Culvert Inspection

Today was the day for inspecting the culverts that were recently installed on the Barn Road. I went with Coven, my 4-year-old grandson and Tom Purvis, from the local office of the NRCS (National Resource Conservation Service, part of the USDA).

Cove Inspecting a Culvert

We get a lot of rain here in Oregon, and if the water isn’t correctly handled, it can adversely affect a road in no time flat.  Water running down a dirt road causes erosion, making gullies in the road (I’ve seen them 3 feet deep!) and washing dirt into the creeks and rivers below. Not to mention the fact that a road can become completely impassable over the course of just one winter if it isn’t properly maintained.

The road was graded and used heavily when we did our logging this past summer, so when the loggers pulled out it was a perfect opportunity to get 6 needed culverts installed in order to protect the road.  With the culverts to capture and route the water to the downside of the road and proper water barring and rolling dips (where a dip is made in the road to channel any running water off the road), the life expectancy of the Barn Road was extended considerably.

Because of the importance of proper road maintenance, we got a grant from the NRCS to help with the culverts.  Hence Tom being with us for the inspection.  With his final approval and all the proper paperwork (NRCS is part of the Federal Government, after all), we’ll get a check to help offset the costs.

Coven was a big help, checking the culverts (as shown above) to make sure you could see all the way through them and doing his “projects” (digging with his stick in the bank) as we went along.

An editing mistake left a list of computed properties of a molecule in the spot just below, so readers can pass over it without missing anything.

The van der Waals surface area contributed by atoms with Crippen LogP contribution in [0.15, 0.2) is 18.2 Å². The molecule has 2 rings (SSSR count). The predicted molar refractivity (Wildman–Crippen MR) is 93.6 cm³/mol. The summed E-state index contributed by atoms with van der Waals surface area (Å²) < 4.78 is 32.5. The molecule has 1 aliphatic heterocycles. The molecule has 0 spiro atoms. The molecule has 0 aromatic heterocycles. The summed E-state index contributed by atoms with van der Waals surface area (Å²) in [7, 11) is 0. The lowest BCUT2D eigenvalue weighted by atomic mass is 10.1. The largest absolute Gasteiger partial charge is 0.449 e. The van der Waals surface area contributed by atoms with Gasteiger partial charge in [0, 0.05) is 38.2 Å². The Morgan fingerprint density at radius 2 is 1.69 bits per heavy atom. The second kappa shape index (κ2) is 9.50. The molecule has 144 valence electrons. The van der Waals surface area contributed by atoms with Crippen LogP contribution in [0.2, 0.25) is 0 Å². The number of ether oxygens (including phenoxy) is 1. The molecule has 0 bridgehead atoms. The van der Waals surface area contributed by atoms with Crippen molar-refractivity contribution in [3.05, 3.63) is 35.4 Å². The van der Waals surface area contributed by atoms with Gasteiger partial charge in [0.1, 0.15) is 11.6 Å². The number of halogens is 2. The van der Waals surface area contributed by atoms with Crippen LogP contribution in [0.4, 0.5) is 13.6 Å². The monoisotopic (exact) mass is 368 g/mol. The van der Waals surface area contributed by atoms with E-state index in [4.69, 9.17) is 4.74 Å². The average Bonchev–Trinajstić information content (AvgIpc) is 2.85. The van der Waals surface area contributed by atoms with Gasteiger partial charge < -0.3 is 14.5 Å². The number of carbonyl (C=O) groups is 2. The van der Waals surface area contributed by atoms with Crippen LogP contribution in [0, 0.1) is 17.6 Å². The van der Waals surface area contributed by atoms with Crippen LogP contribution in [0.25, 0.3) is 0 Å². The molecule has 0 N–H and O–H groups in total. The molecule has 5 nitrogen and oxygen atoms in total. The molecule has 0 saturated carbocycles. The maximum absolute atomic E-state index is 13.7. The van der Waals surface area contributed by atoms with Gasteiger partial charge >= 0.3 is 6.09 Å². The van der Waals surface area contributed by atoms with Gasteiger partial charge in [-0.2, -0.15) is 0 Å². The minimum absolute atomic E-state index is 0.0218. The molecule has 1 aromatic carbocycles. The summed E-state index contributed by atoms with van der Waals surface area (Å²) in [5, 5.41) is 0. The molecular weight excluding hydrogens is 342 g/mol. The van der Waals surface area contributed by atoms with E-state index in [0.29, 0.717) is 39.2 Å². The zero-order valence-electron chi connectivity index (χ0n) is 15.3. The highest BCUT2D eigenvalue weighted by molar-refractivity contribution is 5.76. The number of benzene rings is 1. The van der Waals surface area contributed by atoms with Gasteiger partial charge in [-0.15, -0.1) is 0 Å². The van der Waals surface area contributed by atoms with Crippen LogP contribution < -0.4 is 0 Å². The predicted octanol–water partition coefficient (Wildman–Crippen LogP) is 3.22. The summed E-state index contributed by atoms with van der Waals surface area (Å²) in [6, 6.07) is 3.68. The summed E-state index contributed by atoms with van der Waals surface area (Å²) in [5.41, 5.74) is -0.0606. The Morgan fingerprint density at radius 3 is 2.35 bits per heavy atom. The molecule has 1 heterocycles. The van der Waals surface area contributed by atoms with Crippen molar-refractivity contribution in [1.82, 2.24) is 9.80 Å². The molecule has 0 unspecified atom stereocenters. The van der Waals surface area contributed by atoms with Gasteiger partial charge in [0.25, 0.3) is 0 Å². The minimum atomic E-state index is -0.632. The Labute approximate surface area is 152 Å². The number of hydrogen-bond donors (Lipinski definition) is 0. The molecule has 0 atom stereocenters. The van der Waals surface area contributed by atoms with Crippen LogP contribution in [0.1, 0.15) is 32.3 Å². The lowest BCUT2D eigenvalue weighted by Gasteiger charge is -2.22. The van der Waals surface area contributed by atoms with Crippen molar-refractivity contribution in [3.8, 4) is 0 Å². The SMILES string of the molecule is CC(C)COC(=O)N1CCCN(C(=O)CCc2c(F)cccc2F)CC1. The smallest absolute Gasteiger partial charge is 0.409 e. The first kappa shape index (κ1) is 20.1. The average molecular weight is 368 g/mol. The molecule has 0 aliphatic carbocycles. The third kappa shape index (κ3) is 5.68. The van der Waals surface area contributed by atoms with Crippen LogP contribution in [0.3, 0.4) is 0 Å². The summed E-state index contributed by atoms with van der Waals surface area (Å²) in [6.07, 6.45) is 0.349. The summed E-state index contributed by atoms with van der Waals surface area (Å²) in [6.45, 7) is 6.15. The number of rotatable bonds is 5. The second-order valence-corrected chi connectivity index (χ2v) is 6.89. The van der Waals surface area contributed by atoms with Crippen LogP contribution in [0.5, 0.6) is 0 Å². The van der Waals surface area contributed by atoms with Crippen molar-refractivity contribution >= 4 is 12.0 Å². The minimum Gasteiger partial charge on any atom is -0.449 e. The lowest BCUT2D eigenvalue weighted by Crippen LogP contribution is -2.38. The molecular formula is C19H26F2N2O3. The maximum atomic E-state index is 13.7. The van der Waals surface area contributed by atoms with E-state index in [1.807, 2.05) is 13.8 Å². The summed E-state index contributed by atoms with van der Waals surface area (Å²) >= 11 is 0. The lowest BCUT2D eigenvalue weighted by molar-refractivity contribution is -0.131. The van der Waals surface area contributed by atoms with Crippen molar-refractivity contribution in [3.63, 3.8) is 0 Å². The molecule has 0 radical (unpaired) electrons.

Cove doing a "project" on the road

I checked out the culvert installations several weeks ago, and then they were also looked at by a Tuch Koreiva from the Oregon Depart of Forestry.  There were a couple of issues  that the contractor had to come back and fix, so that was one of the things we were looking at during this little outing.

One of the culverts was questionably installed, and was beginning to fail with just the first rain.  On this trip, one of the points was to make sure that the culvert had been reseated and that the two parts were properly connected.

Marie in the Culvert

Marie in the Culvert

I tried to get Coven to go in and check it for me, but he decided not to. So I got down and dirty – actually crawling inside a 24″ culvert to make sure the two parts were properly connected. (They were.)  It wasn’t too bad, being a new culvert and all, but I certainly got covered in mud getting in and out!

All in all, it was a good trek.  The culverts passed inspection, Coven learned a little more about what goes on at the Ranch and I get to do more laundry!



  1. Marie – you’re truly a steward of the land and it’s been great to have you as a conservation partner; the Oregon white-oak savannah area restoration is also proceeding well and I’m looking forward to seeing that grow to become more like the historic habitat that we know will add to the aesthetic value of the landscape and offer more opportunities for wildlife.

  2. Aw! I miss the ranch. I would have climbed into a culvert for you.

    So cute to see Cove being helpful.

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